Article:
and I'm gonna
have to win that competition
and break records.
Cool, let me do that."
[people chattering]
[announcer] And what I always
like to say to all of you
as we begin
our day here this morning,
we're doing
something extraordinary
and something that's becoming
more and more important
and timely in our world today
as brain health
continues to be
one of the hottest
topics in the world.
What's important
about the journey
is that
it's something you know,
that it has associations
to emotions.
It's a bunch
of emotional cues
kind of jumbled together,
funny stuff, crazy images.
[werewolf growling]
You have ten minutes
for recall.
You may begin.
[indistinct chatter]
[announcer] Uh, with 125
is Alex Mullen right here
in the front row.
[audience applauding]
And breaking his own USA mark,
Nelson Dellis with 201.
[audience applauding]
[announcer] Congratulations
to all eight finalists
in this year's
memory competition.
We'll have six people
come up on stage.
Introduce themselves
to the mental athletes.
They get three misses and
they are out of the party.
So based on what they've done
this morning,
this is going to be
a real interesting event.
Hi, my name is
Heather Anne Parcell.
My birthday is May 2nd, 1987.
I live in Brooklyn,
New York, 112-11.
I've a gray cat
by the name of Mina.
The phone number
you can reach me at
is 450-3589.
My favorite car is
a 1995 Toyota Supra Turbo,
apple red.
And my three favorite foods
are leg of lamb...
...mac and cheese...
...and chocolate croissants.
Mental athletes,
you get a chance to go back
to your study hall
for a few minutes.
[announcer] Nelson,
tell us his phone number.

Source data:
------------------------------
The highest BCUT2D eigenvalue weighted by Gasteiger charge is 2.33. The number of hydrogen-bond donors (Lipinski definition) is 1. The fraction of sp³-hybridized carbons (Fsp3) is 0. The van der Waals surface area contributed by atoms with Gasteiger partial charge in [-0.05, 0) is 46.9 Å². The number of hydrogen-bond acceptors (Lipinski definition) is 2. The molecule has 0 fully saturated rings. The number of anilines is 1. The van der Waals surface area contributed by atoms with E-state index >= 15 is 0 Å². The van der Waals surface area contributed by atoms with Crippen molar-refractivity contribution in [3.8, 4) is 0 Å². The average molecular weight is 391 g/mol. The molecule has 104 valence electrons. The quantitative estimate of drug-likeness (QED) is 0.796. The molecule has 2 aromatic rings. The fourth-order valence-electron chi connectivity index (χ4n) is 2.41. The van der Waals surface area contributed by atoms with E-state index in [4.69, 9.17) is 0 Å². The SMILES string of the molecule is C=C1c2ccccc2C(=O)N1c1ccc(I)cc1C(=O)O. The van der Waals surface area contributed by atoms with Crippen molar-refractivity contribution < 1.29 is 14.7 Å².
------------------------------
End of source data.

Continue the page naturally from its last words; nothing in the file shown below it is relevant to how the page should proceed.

Excellent. And his pet?
Uh, it's a dog, a Doberman,
black and brown, named Killer.
[announcer] Okay, Nelson,
it's over to you
for her residence.
Uh, New York, New York, 10024.
[announcer] And her
phone number, Alex.
[announcer] Favorite car?
Uh, 1995 Toyota Supra,
twin turbo in red apple.
[announcer] You got it.
Good work.
Favorite foods?
Spicy salmon roll...
Trader Joe's mini...
peanut butter cups,
Reese's peanut butter cups.
-[announcer] Good.
-Um, and...
[lady] Time's up.
[announcer] And our retaining
champion, Nelson Dellis.
[audience applauding]
So, Nelson now becomes
the second person
to win
the US Memory Championship
four times,
so, congratulations.
[audience cheering]
-Do you mind if I take
a picture with you?
-Of course, yeah.
Maybe you can stand
over there.
Memory is to be human,
I think.
Uh, it's who we are.
On a more personal level,
you know, this is how we also
develop relationships.
This is what makes life
meaningful, is memory.
That's why it makes me
really sad
when I think about
my grandmother
and her losing those memories
is because she lost...
the essence of what made her
who she was.
[indistinct chatter]
[Simon speaking German]
I think that our ability
to remember
allows us to move
forward in life.
I think that there is
a very close connection
between remembering,
memory and identity.
A person's identity